This single volume remains my favorite in the long and impressive “Best Erotica” series, possibly because it was published at the right time, but maybe just because the stories are great. I know, I’m on the record as disliking reviews that merely mention favorite stories, but I warned you up front this was very personal! Mark Stuertz’ “Lunch” totally blew my mind because the author juxtaposed a "Twin Peaks"-esque secret lunch club performance--complete with a dwarf and a languid beauty infusing a spinach salad with her womanly essence--with an exploration of the sexual sensibility of "Drew," the man who recommended this unusual meal to the less-worldly narrator. For me it was the first time a character was portrayed so powerfully through his sexual history and tastes. It was a little creepy and very sexy at the same time. Would I want to be with this "Drew"? (Sure, what the hell!)

By contrast, “She Gets Her Ass Fucked Good” by Rose White and Eric Albert is, in spite of the raw title, a sweet love story told in dialogue. I love dialogue in erotic fiction. I love the way a focus on dialogue allows the reader to add in all the good parts. I’m tempted to go write a story right now that is only dialogue. Maybe I will. Thanks to White and Albert for teaching me its power.

Erotica: An Illustrated Anthology of Sexual Art and Literature, volumes 1, 2 and 3 edited by Charlotte Hill and William Wallace (Carroll and Graf, 1992, 1993, 1996).

I discovered these beautifully illustrated anthologies of erotic excerpts at Good Vibrations way back when there was just one store on Valencia Street in San Francisco—another well-timed discovery for a budding erotica writer. I started with the second volume and quickly had to stock up on the others. The editors chose selections from a wide variety of classic erotic tales, presenting a nice overview of the scribblings of the erotic pen. The wide historical range of the illustrations also confirms that humanity has been fascinated and inspired by sexuality since, like, forever. They say women aren’t as fond of visual erotica, but these books prove this is not the case for yours truly when the images are artistically conceived, but no less explicit. Hill and Wallace put out a new volume in 2011, The Collected Erotica: An Illustrated Celebration of Human Sexuality Through the Ages. I’m figuring it can’t be all that different from the content in the three volumes I have, but it might be a good introduction and easier to order new at a reasonable price.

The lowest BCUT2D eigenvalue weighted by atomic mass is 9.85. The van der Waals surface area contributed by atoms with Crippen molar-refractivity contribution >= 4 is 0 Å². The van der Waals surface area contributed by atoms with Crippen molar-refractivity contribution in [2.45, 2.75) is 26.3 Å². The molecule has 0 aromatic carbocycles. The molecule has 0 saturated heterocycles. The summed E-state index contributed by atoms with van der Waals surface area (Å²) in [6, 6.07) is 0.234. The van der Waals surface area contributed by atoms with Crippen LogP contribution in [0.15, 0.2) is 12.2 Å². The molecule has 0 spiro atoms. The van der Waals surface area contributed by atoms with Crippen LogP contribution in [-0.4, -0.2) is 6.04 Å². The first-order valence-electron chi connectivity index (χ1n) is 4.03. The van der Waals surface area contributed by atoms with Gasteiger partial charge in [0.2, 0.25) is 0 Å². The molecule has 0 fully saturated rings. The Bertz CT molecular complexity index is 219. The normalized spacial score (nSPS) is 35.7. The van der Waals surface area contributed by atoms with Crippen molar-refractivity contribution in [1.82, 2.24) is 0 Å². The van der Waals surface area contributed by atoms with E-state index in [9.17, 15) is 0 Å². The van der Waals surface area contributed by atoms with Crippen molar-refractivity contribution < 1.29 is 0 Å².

Now please let me to ask you--which books first inspired your erotica writing adventure?

Donna George Storey is the author of Amorous Woman (recently released as an ebook) and a new collection of short stories, Mammoth Presents the Best of Donna George Storey. Learn more about her work at www.DonnaGeorgeStorey.com or http://www.facebook.com/DGSauthor

5 comments:

  1. Ah, Donna!

    Great topic! I'll have to check out some of the books you recommend, which predated my plunge into erotica.

    I have to admit that "The Story of O" would have to be part of my canon, Anais Nin less so - partly because her self-view seems very different from mine.

    The book that inspired me to write and publish my first novel was Portia da Costa's GEMINI HEAT, an early Black Lace title. Although not exactly literary, the intelligence of the characters and the diversity of the scenarios really caught my imagination. What can I say? I like it all!

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  2. In the fall of 2005, when I had either just begun or was just about to begin submitting erotica for publication again after a ten-year hiatus, I browsed through the Mammoth Book of Best New Erotica paperbacks in a Borders in Chicago (during a vacation visit) and selected volume 3 for purchase. (It was, at the time, the second-most-recent volume.) It happened that the cover of volume 3 was my favorite of the early Mammoth covers, but it was a brief sampling of the contents that made me decide to bring that one home that day. It's been a while since I've reread "Cactus Ass" (Cheyenne Blue), "The Little American" (Sage Vivant), "Progressive Party" (Alison Tyler), or "Drift" (Christopher Hart); but the stories remain bookmarked because each time I do read these quirky, beautiful, delicious, and upbeat tales, I know afterward that I'll enjoy reading them yet again on a future occasion.

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  3. Thank you, Lisabet and Jeremy. It's so interesting to learn about what sparked other erotic writers!

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  4. Donna,

    I'm with you on The Story of O. While I feel it's an important part of the erotica canon, personally, I find it dull. I recently reread Henry Miller and Anais Nin. His stories radiate such misogyny that it's hard to feel them on an erotic level. Hers are wonderful.

    For the most part, short stories work better for me in erotica. Novels are problematic. It's easier to list exceptions that I felt worked, such as your novel Amorous Woman, Remittance Girl's Beautiful Losers, and many novels that weren't necessarily erotic but had a line or two that encapsulated a moment ripe in erotic potential. (It's a bit useless to list those since we're transported by different stories. My transcendent desire is your page flipping scene.)

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  5. Kathleen, I am so with you on Henry Miller. Rather than feeling turned on, I feel strangled by his "erotic" scenes. Speaking of different tastes, I recently reread a novel with an erotic scene I admired the first time I read it. Didn't do anything for me several years later! So it is a delicate chemistry there....